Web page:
Icon:The new glasshouse, a brand-new icon of Sindhorn building, represents new image of the project, so it is shaped as crystal and this crystalized form is clad with glass to match its own concept.© W workspace
Shade: Moreover, the glasshouse location is on Wireless road where there are a lot of big trees as the road symbolic. The roof is designed specially to reflect the feeling of dining under tree shading.© W workspace
Structure: The special structure takes double spans, each span length is 25 meter and at both ends are cantilevered as long as 20 meter, so that makes a 90 meter long roof. Moreover, this main structure is designed as the X shape to preserve the big tree in the site.Exploded Axonometric
Branch: Additionally, to make the roof more appealing the roof is designed to have another layer of 31 horizontal steel fins that have irregularly shape as tree branches to create under tree shading mood and movement feeling underneath.© W workspace
I. Natural and cultural contexts
The terrain of Shenkeng is long and narrow, surrounded by mountains with the Jingmei River flowing into the south side of the base. It has beautiful surroundings and an open view.© Highlite Images
The site is located at the eastern entrance of the famous Shenkeng old street. The old tree and the temple courtyard are located at the western entrance. The meandering street full of people on weekends and holidays is just like a river of history with strong cultural atmosphere.© Highlite Images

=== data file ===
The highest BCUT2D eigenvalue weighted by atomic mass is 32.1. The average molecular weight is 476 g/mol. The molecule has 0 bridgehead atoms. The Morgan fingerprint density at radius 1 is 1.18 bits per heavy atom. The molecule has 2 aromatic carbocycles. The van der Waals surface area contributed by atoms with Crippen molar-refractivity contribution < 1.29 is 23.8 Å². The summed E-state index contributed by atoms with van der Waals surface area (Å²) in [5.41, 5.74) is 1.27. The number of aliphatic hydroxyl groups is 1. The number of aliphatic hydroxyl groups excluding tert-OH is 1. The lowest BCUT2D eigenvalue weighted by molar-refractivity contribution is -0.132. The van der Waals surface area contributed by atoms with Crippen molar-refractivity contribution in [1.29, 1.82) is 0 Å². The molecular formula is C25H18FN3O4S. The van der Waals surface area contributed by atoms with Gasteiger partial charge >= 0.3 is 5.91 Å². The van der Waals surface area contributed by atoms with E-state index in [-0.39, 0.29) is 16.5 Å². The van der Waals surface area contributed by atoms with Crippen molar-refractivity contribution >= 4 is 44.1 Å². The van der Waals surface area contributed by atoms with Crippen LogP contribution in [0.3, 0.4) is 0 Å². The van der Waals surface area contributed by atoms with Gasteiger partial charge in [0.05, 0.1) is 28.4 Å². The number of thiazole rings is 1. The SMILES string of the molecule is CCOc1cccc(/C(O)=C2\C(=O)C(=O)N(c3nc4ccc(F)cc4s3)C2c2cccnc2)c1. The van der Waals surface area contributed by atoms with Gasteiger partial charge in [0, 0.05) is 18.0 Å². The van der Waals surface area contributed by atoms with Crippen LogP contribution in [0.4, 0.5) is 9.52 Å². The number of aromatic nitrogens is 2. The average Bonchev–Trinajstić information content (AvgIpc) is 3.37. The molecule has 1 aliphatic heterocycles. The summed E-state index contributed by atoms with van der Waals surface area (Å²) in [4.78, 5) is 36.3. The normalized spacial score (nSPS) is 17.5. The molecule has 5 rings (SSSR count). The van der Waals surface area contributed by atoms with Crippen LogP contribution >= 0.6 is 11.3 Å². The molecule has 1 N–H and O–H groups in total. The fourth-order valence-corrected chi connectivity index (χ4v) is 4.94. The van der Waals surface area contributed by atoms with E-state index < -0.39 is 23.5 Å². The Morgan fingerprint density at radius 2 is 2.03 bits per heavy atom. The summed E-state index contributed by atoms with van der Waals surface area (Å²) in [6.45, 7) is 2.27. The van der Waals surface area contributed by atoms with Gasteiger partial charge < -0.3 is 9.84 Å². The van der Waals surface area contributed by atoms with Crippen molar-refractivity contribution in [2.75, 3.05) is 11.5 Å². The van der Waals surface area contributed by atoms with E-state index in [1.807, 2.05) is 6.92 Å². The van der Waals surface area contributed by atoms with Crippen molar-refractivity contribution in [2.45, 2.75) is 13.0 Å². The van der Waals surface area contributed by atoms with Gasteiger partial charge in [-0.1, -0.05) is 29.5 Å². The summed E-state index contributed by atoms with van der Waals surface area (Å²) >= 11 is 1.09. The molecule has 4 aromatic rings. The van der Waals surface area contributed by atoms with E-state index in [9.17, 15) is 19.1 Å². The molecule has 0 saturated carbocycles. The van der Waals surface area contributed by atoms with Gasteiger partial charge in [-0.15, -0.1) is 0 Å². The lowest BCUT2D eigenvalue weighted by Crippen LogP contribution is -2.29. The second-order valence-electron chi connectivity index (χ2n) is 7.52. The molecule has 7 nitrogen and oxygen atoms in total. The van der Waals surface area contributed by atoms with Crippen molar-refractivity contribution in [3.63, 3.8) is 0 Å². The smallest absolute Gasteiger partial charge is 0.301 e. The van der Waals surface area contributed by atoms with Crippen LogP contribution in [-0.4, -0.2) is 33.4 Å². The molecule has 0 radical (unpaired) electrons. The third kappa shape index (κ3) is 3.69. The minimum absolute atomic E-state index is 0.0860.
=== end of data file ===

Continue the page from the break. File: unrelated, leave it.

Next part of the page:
II. Social participation
Local views were integrated during the process of creating the space, which is in line with the global trend over the past decade of including people’s ideas about building their own communities.© Highlite Images
III. Space Fun
To respond to the mountainous surroundings and natural scenery, as well as to provide exercise space for the elderly, the project reserved a big green area and made the architecture a part of the landscape from the ground up, and hidden under a slope.
The child care center is located between a grassy hill and large lawn. Its vertical wooden surfacesimply verticaltree-linedsegmentation, adding a fun element to nature.
The wooden path on the grass provides young parents and children a place to rest and enjoy the good feeling of being surrounded by mountains and to feel relaxed and happy. You can also see the Shenkeng elementary school chapel to the east.
Ramp, central children's playground, large lawn and the Shenkeng elementary schoolare the main element in the area. The elements respond to each other, with high and low elements balancing each other out, with all activities contained within the space.
From the architect. The house is designed to maximise flexibility for a grown family with great access to sunlight and a myriad of spaces for gathering or private reflection.© Scott Burrows
Nestled amongst the natural beauty of Bardon and offering city views from the front, this distinctive home has been designed to accommodate the lay of the land.© Scott Burrows
The structure terraces down the steep sloping site, minimising the visual impact on the neighbours and streetscape.Longitudinal Section
The nature of the site and the need for sunlight dictated essentially two houses linked though a western hallway, separated by an east facing courtyard and the program for the house adapted to this separation with the “front” house containing adult kids and home offices, with the “rear” house dedicated to the main living areas, parents’ bedroom and the lap pool and recreation areas.© Scott Burrows
This separation allows for orientation to both city and bush views with a central protected courtyard for living. The house is designed to maximise flexibility for a grown family with great access to sunlight and a myriad of spaces for gathering or private reflection.© Scott Burrows